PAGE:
US prosecutors weigh competing accounts in rape allegation against JD.com CEO Richard Liu

JD.com chief executive Richard Liu, who has maintained his innocence through representatives, was jailed for about 17 hours before being released.
JD.com chief executive Richard Liu, who has maintained his innocence through representatives, was jailed for about 17 hours before being released.PHOTO: REUTERS

MINNEAPOLIS/NEW YORK (REUTERS) - On the night of Aug 30, a 21-year-old University of Minnesota student said she was in a chauffeured black car, trying to keep billionaire JD.com chief executive Richard Liu from pulling off her clothes.

"I just begged him, 'Don't do that. You have wife and you have kids,'" the Chinese woman told police in a recorded interview days after that was reviewed by Reuters.

"He did not listen to me."

At around 3am, Minneapolis police responded to an "assault in progress" involving Mr Liu at the woman's luxury apartment, a police report showed, after a friend alerted the authorities.

Officers investigated and concluded that no crime had occurred. Precisely what the woman and Mr Liu told police has not been made public, but Reuters previously reported that she was afraid that Mr Liu would retaliate against her if she pressed charges.

Less than 24 hours later, when police were summoned again with the help of a university administrator, the woman was unequivocal: She said she had been raped by Mr Liu. The Chinese executive was arrested that night.

Mr Liu, who has maintained his innocence through representatives, was jailed for about 17 hours before being released. Hours later, he flew to China, which does not have an extradition treaty with the United States.

 
 
 
 

Local prosecutors are weighing evidence that would move the case beyond a "he said, she said" stalemate.

Among the issues being considered by the Hennepin County Attorney's office: the divergent accounts of what happened that night, the initial determination by police that there was no crime, and the woman's early hesitance to press charges against Mr Liu, Reuters has learned.

An attorney for Mr Liu, Ms Jill Brisbois, said in an e-mailed response that Mr Liu's innocence would become apparent once more evidence is disclosed.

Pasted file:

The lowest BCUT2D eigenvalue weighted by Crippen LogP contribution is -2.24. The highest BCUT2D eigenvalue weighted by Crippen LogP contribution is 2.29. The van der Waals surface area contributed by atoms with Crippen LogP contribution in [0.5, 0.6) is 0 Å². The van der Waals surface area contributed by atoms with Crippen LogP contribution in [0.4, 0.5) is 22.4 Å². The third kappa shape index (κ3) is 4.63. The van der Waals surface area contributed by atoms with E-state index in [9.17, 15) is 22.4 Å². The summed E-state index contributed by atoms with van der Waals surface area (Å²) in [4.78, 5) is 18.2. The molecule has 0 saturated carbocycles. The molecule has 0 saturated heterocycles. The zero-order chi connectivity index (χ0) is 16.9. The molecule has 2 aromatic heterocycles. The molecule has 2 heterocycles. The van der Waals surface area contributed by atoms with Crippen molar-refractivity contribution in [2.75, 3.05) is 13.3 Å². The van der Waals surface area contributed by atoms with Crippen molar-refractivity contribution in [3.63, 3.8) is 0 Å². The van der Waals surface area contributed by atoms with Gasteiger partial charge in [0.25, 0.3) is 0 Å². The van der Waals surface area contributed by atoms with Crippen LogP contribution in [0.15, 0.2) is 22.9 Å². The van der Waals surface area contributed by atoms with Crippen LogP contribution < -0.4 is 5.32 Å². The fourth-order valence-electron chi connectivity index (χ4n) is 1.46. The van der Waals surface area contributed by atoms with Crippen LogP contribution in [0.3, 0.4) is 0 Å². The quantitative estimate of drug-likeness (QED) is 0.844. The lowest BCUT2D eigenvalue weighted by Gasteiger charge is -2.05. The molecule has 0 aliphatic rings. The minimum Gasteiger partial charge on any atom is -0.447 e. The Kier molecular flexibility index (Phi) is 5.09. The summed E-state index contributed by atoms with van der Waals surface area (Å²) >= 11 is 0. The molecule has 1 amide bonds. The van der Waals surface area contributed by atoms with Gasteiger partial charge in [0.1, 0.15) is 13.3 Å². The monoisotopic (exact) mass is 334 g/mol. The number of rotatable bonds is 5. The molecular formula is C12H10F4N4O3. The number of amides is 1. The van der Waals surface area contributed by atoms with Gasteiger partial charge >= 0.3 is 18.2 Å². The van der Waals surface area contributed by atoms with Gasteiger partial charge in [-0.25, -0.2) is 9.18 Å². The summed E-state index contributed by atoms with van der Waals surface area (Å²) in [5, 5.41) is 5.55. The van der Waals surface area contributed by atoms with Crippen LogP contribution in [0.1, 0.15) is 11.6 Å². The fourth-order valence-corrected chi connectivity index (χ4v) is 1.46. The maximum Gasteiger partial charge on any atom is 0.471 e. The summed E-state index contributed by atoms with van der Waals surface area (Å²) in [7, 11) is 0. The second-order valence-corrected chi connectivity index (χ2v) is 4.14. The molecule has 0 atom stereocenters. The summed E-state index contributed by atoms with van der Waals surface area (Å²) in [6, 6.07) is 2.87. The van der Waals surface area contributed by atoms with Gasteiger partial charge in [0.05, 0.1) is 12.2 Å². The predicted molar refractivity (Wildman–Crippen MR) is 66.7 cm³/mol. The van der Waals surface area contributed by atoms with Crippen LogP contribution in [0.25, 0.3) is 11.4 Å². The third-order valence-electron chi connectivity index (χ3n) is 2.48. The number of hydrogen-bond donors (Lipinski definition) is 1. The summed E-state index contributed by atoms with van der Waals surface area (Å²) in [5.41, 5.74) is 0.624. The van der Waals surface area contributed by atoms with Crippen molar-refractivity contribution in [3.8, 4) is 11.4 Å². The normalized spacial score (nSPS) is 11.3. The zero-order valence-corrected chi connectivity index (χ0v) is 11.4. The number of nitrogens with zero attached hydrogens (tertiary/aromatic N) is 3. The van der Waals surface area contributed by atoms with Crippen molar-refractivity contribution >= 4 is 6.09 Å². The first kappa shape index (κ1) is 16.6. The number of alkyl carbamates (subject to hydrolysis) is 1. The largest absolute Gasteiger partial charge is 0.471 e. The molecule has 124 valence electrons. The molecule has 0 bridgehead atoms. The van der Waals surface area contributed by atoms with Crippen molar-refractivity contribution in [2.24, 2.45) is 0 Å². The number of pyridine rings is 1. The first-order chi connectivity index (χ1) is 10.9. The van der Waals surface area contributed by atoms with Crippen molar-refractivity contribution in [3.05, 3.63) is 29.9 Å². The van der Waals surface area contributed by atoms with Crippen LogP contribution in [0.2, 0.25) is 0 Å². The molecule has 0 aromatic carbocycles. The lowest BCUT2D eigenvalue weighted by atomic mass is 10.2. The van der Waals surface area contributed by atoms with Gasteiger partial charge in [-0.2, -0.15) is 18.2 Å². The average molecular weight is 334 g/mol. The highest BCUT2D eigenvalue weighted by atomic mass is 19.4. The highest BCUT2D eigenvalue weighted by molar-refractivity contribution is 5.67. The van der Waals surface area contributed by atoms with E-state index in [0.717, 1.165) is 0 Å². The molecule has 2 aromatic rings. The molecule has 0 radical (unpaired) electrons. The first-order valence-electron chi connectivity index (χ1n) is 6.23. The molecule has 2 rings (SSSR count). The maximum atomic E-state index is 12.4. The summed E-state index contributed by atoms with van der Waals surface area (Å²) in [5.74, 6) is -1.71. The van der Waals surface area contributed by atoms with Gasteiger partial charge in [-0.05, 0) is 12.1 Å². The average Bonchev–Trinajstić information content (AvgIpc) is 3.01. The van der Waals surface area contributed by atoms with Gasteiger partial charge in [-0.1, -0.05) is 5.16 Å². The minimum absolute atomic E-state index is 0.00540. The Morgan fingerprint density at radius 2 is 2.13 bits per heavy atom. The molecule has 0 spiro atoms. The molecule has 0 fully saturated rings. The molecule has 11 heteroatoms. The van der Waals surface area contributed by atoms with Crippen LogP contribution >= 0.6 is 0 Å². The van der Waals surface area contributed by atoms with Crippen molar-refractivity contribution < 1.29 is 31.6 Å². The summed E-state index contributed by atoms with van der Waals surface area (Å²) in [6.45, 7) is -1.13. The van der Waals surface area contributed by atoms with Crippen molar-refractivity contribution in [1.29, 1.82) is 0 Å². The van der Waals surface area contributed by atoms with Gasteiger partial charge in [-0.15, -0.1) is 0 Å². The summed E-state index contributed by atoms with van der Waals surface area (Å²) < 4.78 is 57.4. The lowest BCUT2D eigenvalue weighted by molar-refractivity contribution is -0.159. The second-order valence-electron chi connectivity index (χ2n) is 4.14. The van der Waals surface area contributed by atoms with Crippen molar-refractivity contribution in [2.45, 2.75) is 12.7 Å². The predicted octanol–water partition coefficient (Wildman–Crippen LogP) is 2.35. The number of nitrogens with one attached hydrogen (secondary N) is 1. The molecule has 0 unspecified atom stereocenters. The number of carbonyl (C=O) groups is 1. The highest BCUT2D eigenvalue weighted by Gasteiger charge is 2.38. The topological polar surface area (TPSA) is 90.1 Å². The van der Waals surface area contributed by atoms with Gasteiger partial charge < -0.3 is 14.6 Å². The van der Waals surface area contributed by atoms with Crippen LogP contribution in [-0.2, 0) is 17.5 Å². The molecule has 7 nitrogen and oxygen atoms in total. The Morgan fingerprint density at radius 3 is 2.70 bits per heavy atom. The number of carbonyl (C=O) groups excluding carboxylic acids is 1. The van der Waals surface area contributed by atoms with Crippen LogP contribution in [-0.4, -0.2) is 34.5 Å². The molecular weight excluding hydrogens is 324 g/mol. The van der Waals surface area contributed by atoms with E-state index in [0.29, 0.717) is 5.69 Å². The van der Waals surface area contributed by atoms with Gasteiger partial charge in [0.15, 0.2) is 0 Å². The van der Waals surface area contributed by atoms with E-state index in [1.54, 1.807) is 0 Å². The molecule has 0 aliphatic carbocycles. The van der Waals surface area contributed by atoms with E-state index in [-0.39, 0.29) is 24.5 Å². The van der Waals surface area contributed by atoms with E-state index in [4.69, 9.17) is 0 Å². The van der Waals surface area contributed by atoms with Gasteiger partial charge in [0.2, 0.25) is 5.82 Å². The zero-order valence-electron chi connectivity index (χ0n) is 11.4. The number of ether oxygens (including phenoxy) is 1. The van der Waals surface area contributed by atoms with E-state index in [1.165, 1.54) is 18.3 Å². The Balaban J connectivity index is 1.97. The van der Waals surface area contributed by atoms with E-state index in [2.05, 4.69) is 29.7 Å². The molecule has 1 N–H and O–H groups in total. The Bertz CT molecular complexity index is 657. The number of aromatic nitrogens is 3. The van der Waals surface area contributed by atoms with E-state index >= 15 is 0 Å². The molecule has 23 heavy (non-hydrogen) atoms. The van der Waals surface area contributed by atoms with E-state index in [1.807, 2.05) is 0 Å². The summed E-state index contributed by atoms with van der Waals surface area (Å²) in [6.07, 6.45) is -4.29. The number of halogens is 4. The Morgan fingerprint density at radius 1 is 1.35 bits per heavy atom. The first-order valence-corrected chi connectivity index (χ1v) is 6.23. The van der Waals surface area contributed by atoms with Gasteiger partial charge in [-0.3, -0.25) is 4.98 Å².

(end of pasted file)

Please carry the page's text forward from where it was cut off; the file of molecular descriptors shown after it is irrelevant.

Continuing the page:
"We are very disappointed that Reuters would choose to run a story with unsubstantiated information, from anonymous sources who clearly have an agenda, while Richard cannot defend himself out of respect for the judicial process," she wrote.

Mr Wil Florin, an attorney for the now 22-year-old woman hired four days after the alleged rape, would not make her available for comment.

Mr Florin said in response to questions that the case was "simple" - Mr Liu used force to have non-consensual sex - and the initial hesitance to press charges was understandable.

"No one can fully appreciate the hurricane of initial emotions that a rape victim suffers," he said. "Reluctance, fear and confusion are commonplace."

Asked if his client planned any civil suits, Mr Florin said:, "Our legal intentions with regard to Mr Liu and others will be revealed at the appropriate time."

Some legal experts say victims' initial reluctance to speak out plainly can deter prosecutors from charging due to concerns about how it would be seen by a jury.

"The decision to prosecute has a lot to do with the initial reaction of the victim, which is unfortunate," said Mr Roger Canaff, a former sex crimes prosecutor in New York.

Others said prosecutors should still be able to make a case, for example, with the help of expert witnesses.

"Prosecutors can still educate jurors on issues like fear of retaliation, avoidance and shame," said Mr Benjamin Andreozzi, a Pennsylvania-based attorney who frequently represents victims of sexual abuse.

The decision by prosecutors will likely affect JD.com, whose shares have already tumbled by more than a third since Mr Liu's arrest.

Also known as Liu Qiangdong, he maintains tight control of the company he grew from a humble electronics stall to an e-commerce giant with 2017 net revenue of US$55.7 billion (S$76.5 billion) and partners such as Alphabet's Google, Walmart and Tencent Holdings.

BUSINESS SCHOOL FOR BILLIONAIRES

As prosecutors and the woman consider their legal options, Reuters has uncovered new details about the night and its immediate aftermath.

Mr Liu, 45, travelled to University of Minnesota in late August to attend a doctor of business administration programme directed at Chinese executives.

Other students in the programme included Mr Ma Huateng, the billionaire chief executive of Tencent, and Mr Li Hua, the billionaire chairman of Excellence Real Estate Group, according to university materials.